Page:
She also hasn’t played many contemporary characters. “I’d love to just be a girl in a pair of jeans, running around London!” she says. “We live in one of the most complex ages for young, professional women.” For now, she’s settled for running around the city in Nike leggings: she recently completed the Virgin Money London Marathon, donating the funds she raised to the U.K. children’s charity Barnardo’s. Her time: a very respectable 3:50:57. “When you’re in the public eye, it’s hard to negotiate your relationship with your body,” she says. “But the way I look at it is: if I can run 26 miles in under four hours, then there’s nothing wrong with my body.” The big sister in Dormer—she’s the eldest of three—starts to come out. “Sometimes younger girls see things and maybe they’ve been Photoshopped or whatever, and they take it to heart,” she says, sounding doleful. “There’s all this angst, and it’s just not necessary.”
Dormer’s Game of Thrones co-star Sophie Turner, 14 years her junior, calls Dormer the big sister she never had. “She’s given me an unimaginable amount of advice,” Turner tells me. It’s easy to see why a younger actress would look up to her. “I’ve got through the angst of my 20s,” Dormer says. “I know who I am, and that’s half the battle in life.” As an actor, she adds, she doesn’t take rejection as personally as she used to. Being around Byrne has helped: “I hear the calls a director makes, and I see audition tapes, and when you start out, it’s this narcissistic thing of”—she affects a pompous voice—“‘It’s all about me and my art.’ But then you step outside of it and it is show business: it is a business.” Dormer has also learned to avoid online snipers. “I have a lopsided mouth—it’s a family quirk—and some people are very rude about it. You can find really horrible stuff: ‘sourpuss smirk.’ I don’t go down that rabbit hole anymore.”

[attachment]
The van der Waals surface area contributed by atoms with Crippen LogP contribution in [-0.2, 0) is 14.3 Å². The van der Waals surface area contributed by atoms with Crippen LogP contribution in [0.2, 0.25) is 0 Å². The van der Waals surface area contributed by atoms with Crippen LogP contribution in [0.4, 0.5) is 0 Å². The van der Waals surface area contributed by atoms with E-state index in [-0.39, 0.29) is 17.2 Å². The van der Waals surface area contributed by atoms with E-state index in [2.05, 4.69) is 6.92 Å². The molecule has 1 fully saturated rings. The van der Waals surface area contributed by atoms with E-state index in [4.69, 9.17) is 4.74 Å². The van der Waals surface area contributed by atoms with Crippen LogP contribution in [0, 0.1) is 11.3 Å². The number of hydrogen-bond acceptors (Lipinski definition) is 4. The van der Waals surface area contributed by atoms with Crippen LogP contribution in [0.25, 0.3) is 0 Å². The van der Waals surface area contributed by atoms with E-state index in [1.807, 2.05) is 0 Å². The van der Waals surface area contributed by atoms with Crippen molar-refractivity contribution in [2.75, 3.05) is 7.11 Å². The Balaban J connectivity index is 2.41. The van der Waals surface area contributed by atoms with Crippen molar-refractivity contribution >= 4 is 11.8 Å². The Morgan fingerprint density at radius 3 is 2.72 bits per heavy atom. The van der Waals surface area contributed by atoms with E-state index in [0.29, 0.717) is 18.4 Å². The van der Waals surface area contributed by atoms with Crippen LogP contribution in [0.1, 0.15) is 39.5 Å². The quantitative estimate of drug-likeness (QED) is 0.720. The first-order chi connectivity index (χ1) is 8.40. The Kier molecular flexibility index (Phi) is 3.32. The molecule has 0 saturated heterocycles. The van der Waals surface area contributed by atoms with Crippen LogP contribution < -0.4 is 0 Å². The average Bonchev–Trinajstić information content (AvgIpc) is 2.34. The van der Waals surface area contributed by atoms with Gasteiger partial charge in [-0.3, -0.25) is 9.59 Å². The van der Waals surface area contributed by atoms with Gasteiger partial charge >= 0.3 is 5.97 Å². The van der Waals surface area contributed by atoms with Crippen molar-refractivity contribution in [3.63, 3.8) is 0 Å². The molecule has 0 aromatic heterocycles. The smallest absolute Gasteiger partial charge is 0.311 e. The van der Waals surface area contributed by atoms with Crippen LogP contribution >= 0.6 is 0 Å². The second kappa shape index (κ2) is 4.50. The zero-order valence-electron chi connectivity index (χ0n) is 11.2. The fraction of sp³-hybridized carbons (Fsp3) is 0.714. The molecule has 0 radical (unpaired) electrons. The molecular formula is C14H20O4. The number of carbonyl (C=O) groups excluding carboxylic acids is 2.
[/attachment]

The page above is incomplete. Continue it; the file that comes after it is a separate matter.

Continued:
Throughout our visit to the museum, Dormer is approached three times; a Mexican woman, close to tears, tells her she loves The Tudors; a group of giddy Portuguese high-schoolers line up for smartphone snaps; and a Bulgarian server geeks out adorably when he clocks that Margaery Tyrell is ordering an americano. Dormer graciously obliges every request that comes her way, asking names, signing autographs. But while she embraces her fans’ enthusiasm, it’s clear that fame is merely a necessary sideline to her real gig.
“I’m just an actor!” she says. “I was a daydreamer as a kid. I want to act because of whatever artistic bone is in my body. I want to explore what it is to be alive. I just want to make good sh-t.”
Now, Dormer has a meeting to get to; later, I learn it’s to discuss the lead role in Jason Zada’s The Forest, which she calls “a really interesting psychological horror.” She’ll play an American who ventures into Japan’s legendary Aokigahara forest, a notorious suicide spot, in search of her missing twin. (Shortly after our interview, she’s also confirmed as the lead in Stefan Ruzowitzky’s zombie movie Patient Zero.) More kisses, and she’s off in a blur of blonde. Running around London in a pair of jeans, ready to make more good sh-t. Succeeding interestingly.
Would Natalie Dormer survive the Hunger Games? Find out in our behind-the-scenes video as editor-in-chief Cameron Williamson chats with our cover star.